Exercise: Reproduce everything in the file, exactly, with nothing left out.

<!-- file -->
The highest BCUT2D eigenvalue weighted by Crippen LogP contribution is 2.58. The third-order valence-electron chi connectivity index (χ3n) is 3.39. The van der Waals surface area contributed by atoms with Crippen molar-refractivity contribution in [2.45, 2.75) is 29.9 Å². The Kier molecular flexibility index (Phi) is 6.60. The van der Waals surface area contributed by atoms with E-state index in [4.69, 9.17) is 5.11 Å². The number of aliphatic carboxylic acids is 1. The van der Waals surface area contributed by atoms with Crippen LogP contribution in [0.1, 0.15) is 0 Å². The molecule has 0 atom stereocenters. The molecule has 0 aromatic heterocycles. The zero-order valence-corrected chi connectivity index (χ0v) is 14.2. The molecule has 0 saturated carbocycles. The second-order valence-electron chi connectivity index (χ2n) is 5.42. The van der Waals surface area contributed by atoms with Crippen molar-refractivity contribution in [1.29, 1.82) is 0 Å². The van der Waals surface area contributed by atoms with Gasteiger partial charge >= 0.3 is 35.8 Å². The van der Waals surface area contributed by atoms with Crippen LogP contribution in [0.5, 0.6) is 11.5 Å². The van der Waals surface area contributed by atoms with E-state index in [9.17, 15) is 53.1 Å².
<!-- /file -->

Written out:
The highest BCUT2D eigenvalue weighted by Crippen LogP contribution is 2.58. The third-order valence-electron chi connectivity index (χ3n) is 3.39. The van der Waals surface area contributed by atoms with Crippen molar-refractivity contribution in [2.45, 2.75) is 29.9 Å². The Kier molecular flexibility index (Phi) is 6.60. The van der Waals surface area contributed by atoms with E-state index in [4.69, 9.17) is 5.11 Å². The number of aliphatic carboxylic acids is 1. The van der Waals surface area contributed by atoms with Crippen LogP contribution in [0.1, 0.15) is 0 Å². The molecule has 0 atom stereocenters. The molecule has 0 aromatic heterocycles. The zero-order valence-corrected chi connectivity index (χ0v) is 14.2. The molecule has 0 saturated carbocycles. The second-order valence-electron chi connectivity index (χ2n) is 5.42. The van der Waals surface area contributed by atoms with Crippen molar-refractivity contribution in [1.29, 1.82) is 0 Å². The van der Waals surface area contributed by atoms with Gasteiger partial charge >= 0.3 is 35.8 Å². The van der Waals surface area contributed by atoms with Crippen LogP contribution in [0.5, 0.6) is 11.5 Å². The van der Waals surface area contributed by atoms with E-state index in [9.17, 15) is 53.1 Å².